Offering a written expression of condolence (from the Latin word condolere, to grieve or to suffer with someone) used to be a staple of polite society. “A letter of condolence may be abrupt, badly constructed, ungrammatical — never mind,” advised the 1960 edition of Emily Post. “Grace of expression counts for nothing; sincerity alone is of value.”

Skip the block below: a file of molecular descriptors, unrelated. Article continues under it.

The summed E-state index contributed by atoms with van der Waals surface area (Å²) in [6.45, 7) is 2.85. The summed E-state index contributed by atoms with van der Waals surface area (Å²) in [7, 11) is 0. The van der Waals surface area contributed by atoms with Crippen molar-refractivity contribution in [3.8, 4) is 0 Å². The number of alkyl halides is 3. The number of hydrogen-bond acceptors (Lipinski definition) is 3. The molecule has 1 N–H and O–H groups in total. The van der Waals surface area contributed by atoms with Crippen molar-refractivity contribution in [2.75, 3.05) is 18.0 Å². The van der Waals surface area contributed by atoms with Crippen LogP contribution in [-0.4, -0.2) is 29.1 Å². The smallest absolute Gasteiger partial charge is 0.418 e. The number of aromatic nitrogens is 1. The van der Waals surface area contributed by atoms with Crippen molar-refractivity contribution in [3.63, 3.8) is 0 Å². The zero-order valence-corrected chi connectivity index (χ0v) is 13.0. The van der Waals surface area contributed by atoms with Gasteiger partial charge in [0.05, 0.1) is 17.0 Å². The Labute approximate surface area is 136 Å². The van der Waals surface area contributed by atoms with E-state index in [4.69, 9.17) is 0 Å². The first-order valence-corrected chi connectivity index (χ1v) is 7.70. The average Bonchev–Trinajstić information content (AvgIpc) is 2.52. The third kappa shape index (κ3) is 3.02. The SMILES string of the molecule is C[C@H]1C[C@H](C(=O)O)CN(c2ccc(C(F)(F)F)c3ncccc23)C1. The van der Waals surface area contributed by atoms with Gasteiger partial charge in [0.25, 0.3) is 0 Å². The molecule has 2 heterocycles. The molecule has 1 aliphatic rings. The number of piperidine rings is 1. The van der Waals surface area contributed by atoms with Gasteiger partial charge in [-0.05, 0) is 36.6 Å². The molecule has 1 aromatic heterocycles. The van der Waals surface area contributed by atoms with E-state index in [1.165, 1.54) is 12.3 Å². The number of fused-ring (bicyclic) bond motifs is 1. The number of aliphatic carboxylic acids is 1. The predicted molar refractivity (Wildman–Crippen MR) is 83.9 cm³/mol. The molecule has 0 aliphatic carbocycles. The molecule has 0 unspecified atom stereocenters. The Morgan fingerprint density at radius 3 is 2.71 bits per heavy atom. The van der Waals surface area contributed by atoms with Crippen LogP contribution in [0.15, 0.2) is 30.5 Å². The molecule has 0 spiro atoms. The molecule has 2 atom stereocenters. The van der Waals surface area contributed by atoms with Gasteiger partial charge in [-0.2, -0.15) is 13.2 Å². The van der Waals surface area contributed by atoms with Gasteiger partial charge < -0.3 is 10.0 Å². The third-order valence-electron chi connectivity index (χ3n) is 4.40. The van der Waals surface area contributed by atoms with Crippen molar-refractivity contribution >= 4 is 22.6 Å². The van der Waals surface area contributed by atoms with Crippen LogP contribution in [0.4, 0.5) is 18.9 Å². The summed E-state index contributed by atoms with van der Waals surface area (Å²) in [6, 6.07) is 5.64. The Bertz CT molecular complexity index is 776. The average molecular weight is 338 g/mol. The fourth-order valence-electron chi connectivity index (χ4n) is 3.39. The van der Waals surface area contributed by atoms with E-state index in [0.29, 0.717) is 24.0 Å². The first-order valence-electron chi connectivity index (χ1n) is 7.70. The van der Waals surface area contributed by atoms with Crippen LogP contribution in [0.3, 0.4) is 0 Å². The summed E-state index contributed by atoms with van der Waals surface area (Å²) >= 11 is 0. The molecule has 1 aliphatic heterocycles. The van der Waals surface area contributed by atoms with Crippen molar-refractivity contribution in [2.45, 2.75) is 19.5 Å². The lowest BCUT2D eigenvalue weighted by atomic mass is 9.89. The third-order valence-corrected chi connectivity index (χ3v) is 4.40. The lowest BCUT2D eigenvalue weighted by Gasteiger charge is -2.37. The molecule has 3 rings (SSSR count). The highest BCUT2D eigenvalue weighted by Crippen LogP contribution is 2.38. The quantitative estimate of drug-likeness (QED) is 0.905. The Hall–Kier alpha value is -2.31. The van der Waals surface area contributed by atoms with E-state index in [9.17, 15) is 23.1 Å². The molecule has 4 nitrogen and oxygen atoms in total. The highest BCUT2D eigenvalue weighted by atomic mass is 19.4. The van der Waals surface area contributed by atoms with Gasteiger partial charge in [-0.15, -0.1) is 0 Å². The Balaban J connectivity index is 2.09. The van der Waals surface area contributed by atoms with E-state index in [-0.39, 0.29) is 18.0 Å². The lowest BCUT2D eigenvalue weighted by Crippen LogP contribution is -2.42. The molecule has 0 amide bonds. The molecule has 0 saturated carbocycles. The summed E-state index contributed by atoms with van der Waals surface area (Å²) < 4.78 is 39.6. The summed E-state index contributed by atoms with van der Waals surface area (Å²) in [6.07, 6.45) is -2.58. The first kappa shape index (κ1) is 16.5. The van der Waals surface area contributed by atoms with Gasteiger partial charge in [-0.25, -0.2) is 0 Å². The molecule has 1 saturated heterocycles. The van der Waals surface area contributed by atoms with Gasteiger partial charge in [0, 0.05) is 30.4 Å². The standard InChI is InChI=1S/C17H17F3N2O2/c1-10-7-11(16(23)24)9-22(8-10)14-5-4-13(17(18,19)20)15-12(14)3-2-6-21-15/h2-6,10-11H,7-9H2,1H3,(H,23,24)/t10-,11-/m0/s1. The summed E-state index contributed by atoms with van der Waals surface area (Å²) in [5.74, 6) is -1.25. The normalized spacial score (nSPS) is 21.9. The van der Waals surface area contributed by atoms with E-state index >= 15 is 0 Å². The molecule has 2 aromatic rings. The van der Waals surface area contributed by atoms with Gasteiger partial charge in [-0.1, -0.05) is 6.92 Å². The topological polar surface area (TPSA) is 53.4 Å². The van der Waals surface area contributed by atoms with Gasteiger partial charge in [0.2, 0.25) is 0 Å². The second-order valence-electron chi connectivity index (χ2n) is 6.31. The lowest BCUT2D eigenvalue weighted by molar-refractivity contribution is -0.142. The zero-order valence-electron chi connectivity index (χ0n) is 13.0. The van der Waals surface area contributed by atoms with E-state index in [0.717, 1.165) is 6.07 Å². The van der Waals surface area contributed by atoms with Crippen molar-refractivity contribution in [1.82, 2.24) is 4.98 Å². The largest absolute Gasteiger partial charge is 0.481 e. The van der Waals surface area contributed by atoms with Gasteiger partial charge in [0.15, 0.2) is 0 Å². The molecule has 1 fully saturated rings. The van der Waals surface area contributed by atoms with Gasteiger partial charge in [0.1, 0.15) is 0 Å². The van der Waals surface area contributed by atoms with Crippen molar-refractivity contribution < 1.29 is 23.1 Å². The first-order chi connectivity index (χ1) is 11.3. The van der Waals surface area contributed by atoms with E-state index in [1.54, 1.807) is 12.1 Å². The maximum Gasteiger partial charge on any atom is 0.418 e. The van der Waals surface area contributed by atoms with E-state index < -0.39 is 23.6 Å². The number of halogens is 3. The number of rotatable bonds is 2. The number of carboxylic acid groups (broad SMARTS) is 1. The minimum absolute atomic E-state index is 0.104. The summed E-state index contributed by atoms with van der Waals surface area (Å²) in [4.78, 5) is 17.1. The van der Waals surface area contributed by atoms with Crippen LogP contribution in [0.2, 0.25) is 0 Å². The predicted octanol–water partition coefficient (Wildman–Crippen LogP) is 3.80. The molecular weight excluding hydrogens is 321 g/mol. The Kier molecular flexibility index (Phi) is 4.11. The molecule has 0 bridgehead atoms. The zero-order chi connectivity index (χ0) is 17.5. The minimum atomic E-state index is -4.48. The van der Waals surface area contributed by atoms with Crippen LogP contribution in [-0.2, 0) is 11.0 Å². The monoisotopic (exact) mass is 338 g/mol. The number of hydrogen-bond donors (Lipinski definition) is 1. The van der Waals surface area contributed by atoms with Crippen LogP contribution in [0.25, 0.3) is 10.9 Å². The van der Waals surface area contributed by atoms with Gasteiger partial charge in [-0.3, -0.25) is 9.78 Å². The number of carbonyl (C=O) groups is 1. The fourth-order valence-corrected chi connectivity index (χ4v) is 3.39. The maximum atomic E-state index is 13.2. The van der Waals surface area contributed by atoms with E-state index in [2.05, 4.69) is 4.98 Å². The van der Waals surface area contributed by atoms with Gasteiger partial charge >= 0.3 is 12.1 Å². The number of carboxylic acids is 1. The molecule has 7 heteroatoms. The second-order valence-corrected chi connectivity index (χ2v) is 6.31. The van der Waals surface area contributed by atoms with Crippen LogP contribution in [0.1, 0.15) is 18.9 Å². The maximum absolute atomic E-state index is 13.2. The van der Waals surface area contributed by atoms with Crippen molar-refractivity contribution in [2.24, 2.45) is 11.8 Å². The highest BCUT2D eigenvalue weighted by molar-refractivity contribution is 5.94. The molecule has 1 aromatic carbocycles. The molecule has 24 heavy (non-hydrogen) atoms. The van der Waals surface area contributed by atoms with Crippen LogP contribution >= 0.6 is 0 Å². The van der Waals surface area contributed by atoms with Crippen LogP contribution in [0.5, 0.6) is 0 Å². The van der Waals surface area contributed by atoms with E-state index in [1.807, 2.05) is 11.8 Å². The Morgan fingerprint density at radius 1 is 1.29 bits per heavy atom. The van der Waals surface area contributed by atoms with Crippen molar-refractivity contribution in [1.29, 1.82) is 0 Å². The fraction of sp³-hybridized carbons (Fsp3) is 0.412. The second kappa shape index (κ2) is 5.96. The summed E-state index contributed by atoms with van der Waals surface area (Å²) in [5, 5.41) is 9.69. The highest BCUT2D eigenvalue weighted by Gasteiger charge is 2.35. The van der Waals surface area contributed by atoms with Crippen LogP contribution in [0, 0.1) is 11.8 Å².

But these days, as Facebooking, Snapchatting or simply ignoring friends has become fashionable, the rules of expressing sympathy have become muddied at best, and concealed in an onslaught of emoji at worst. “Sorry about Mom. Sad face, sad face, crying face, heart, heart, unicorn.” To read more from Bruce Feiler, click here.